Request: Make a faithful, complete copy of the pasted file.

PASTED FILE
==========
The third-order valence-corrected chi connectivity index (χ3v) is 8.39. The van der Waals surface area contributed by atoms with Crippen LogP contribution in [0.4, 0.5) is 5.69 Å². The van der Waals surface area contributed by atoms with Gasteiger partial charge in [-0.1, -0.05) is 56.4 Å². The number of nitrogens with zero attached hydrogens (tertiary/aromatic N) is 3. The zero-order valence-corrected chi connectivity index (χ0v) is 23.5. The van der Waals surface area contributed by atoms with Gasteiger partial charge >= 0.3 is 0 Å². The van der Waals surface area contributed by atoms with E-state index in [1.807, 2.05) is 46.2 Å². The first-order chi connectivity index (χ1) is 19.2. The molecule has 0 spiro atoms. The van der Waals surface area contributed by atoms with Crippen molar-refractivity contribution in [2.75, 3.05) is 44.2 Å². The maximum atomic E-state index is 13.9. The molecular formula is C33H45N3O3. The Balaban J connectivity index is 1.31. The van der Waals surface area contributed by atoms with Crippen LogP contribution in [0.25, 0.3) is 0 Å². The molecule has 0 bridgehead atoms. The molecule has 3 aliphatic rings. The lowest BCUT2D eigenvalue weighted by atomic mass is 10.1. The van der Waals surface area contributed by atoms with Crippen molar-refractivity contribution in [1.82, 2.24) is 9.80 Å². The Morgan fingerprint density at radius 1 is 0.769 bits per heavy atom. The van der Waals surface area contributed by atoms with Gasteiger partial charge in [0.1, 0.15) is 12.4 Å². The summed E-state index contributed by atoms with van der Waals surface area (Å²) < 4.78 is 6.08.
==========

The third-order valence-corrected chi connectivity index (χ3v) is 8.39. The van der Waals surface area contributed by atoms with Crippen LogP contribution in [0.4, 0.5) is 5.69 Å². The van der Waals surface area contributed by atoms with Gasteiger partial charge in [-0.1, -0.05) is 56.4 Å². The number of nitrogens with zero attached hydrogens (tertiary/aromatic N) is 3. The zero-order valence-corrected chi connectivity index (χ0v) is 23.5. The van der Waals surface area contributed by atoms with Gasteiger partial charge >= 0.3 is 0 Å². The van der Waals surface area contributed by atoms with E-state index in [1.807, 2.05) is 46.2 Å². The first-order chi connectivity index (χ1) is 19.2. The molecule has 0 spiro atoms. The van der Waals surface area contributed by atoms with Crippen molar-refractivity contribution in [2.75, 3.05) is 44.2 Å². The maximum atomic E-state index is 13.9. The molecular formula is C33H45N3O3. The Balaban J connectivity index is 1.31. The van der Waals surface area contributed by atoms with Crippen LogP contribution in [0.25, 0.3) is 0 Å². The molecule has 0 bridgehead atoms. The molecule has 3 aliphatic rings. The lowest BCUT2D eigenvalue weighted by atomic mass is 10.1. The van der Waals surface area contributed by atoms with Crippen molar-refractivity contribution in [1.82, 2.24) is 9.80 Å². The Morgan fingerprint density at radius 1 is 0.769 bits per heavy atom. The van der Waals surface area contributed by atoms with Gasteiger partial charge in [0.1, 0.15) is 12.4 Å². The summed E-state index contributed by atoms with van der Waals surface area (Å²) < 4.78 is 6.08.